After finishing watching the HBO series “Westworld” I revisited the source material with the 1973 original film and its 1976 sequel “Futureworld.” The first movie is about the dangers of a technological world we don’t not fully understand, and the sequel is about the dangers of a corporation protecting its own interests. The first film was written and directed by Michael Crichton, who has written many technological thrillers, including “The Andromeda Strain” and “Jurassic Park.” The HBO series takes ideas from both movies and also works on the fallibilities of people as well.

The HBO series exists in a different world than the movies. There was an event which occurred near the park’s opening which is slowly revealed, but it is different than the disaster which happened in the “Westworld” movie. The DNA of both films is clearly visible in the series though and you can see where the HBO series picked up ideas from the films. The original robots in “Westworld” were eventually replaced with organic replicants in “Futureworld” and the series shows that progression of technology as well. There are a few fun references to the original films in the series. Astute viewers will notice a sly reference to Yul Brynner’s Gunslinger character hiding out in a background shot when Bernard visits an old section of the underground complex.

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Dystoporama Review: Judge Dredd   January 31st, 2017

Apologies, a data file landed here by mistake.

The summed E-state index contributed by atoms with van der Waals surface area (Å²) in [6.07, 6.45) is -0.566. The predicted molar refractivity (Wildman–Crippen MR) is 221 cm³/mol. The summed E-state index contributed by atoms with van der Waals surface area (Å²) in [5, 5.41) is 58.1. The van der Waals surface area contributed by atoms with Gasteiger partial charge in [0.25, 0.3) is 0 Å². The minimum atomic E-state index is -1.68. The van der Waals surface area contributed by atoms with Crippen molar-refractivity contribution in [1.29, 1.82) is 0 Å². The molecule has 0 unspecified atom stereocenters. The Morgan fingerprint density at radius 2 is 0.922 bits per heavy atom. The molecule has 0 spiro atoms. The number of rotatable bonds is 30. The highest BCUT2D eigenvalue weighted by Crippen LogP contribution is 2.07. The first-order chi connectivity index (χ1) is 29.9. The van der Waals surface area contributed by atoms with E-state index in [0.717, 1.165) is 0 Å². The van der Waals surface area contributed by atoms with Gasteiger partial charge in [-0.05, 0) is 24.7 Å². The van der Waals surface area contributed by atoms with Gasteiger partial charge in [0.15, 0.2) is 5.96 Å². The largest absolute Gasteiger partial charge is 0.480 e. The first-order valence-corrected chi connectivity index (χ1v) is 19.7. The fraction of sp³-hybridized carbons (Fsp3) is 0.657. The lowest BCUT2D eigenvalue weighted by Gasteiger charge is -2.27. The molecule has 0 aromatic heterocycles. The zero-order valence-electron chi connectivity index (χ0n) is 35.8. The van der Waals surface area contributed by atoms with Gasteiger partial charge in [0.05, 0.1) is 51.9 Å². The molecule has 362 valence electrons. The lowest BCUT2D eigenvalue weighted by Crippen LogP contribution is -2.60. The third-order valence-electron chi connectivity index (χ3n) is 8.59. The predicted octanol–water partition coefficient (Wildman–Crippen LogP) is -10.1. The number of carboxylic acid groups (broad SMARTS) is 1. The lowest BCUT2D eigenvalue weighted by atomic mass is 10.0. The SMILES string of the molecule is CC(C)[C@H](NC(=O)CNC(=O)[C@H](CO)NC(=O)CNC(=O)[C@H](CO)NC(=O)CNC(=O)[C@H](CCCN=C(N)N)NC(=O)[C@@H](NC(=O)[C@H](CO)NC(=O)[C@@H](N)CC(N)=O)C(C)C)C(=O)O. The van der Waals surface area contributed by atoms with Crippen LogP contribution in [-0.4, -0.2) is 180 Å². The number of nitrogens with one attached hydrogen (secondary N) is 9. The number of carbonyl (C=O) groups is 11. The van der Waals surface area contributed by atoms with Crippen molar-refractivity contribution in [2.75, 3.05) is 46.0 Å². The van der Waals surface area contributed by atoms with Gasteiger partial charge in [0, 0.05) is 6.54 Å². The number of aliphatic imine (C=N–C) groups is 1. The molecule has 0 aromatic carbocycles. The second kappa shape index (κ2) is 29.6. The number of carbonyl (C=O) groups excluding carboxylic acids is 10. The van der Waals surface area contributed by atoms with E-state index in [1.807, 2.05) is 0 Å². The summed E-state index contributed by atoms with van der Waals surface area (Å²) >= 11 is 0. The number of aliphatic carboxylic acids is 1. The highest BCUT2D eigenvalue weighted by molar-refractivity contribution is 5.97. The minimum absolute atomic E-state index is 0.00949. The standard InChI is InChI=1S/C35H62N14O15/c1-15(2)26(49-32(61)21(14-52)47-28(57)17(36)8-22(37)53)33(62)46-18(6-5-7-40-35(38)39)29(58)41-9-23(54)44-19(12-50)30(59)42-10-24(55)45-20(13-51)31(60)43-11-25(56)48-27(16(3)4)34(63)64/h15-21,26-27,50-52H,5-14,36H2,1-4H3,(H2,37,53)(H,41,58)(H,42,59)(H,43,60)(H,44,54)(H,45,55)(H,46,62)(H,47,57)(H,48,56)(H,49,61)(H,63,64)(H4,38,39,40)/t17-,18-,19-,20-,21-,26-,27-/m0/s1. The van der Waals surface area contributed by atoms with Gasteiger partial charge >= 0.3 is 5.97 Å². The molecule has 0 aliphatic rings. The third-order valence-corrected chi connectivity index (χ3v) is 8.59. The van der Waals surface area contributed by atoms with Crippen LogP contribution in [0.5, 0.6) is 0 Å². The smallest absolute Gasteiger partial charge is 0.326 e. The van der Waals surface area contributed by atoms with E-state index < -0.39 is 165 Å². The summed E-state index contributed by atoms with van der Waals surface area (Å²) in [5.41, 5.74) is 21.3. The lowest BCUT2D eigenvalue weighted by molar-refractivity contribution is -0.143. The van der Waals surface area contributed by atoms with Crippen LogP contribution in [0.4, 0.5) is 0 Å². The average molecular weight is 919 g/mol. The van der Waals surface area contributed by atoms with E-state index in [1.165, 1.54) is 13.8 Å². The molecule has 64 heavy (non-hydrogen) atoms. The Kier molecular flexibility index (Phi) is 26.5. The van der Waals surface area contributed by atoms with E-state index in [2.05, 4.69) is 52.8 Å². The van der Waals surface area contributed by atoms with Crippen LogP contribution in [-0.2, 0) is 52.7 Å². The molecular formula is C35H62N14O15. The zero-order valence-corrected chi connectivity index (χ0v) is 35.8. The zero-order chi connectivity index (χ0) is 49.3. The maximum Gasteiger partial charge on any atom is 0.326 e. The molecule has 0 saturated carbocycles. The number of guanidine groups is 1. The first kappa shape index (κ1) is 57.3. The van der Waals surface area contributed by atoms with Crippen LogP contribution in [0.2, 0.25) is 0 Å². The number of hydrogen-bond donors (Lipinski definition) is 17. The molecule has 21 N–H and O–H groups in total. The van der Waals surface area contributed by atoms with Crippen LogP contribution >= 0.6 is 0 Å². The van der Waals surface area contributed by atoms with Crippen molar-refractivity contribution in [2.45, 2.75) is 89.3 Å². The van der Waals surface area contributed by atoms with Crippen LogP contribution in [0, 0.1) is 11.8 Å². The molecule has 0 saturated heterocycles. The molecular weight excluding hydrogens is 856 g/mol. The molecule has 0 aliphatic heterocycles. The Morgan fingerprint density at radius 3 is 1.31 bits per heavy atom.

“I am the law!”

Many of the reviews in this series will be returning to old favorites, but for this film it was my first time viewing it. I had avoided the 1995 film”Judge Dredd” because of the reputation for how phenomenally bad it was. On viewing the movie, I was expecting the worst, which may have actually helped make it a bit more enjoyable. The film is certainly not good, but it’s not abysmal either. It resides in the wide “so bad it’s good” range, to be appreciated by fans of schlock cinema. However, the movie should certainly come with a two-drink minimum to help improve the viewing experience.

“Judge Dredd” is based on a series of British comic books. The title crawl at the start of the movie informs the viewer that due to a series of environmental and social collapses, the outside world has become inhospitable to human life and the vast wasteland is known as the “cursed earth.” The remaining surviving population has been collected together and housed in giant mega cities, where crowding and limited resources has led to increased lawlessness. To combat the growing street violence, the legal system was reformed, giving Judges the combined power of police, judge, jury and executioner. Street judges patrol the city and dispatch swift justice. Read the rest of this entry »

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Dystopia Review: Me and the Big Guy   January 25th, 2017

I’ve been thinking of 1984, which I need to watch and review soon. In the meantime, I remembered this short film I saw years ago and was happy to find it on YouTube.

“Me and the Big Guy” is a wonderfully clever satire on George Orwell’s dystopian world, where a clueless worker drone takes the title of Big Brother a little too literally. Brilliant work!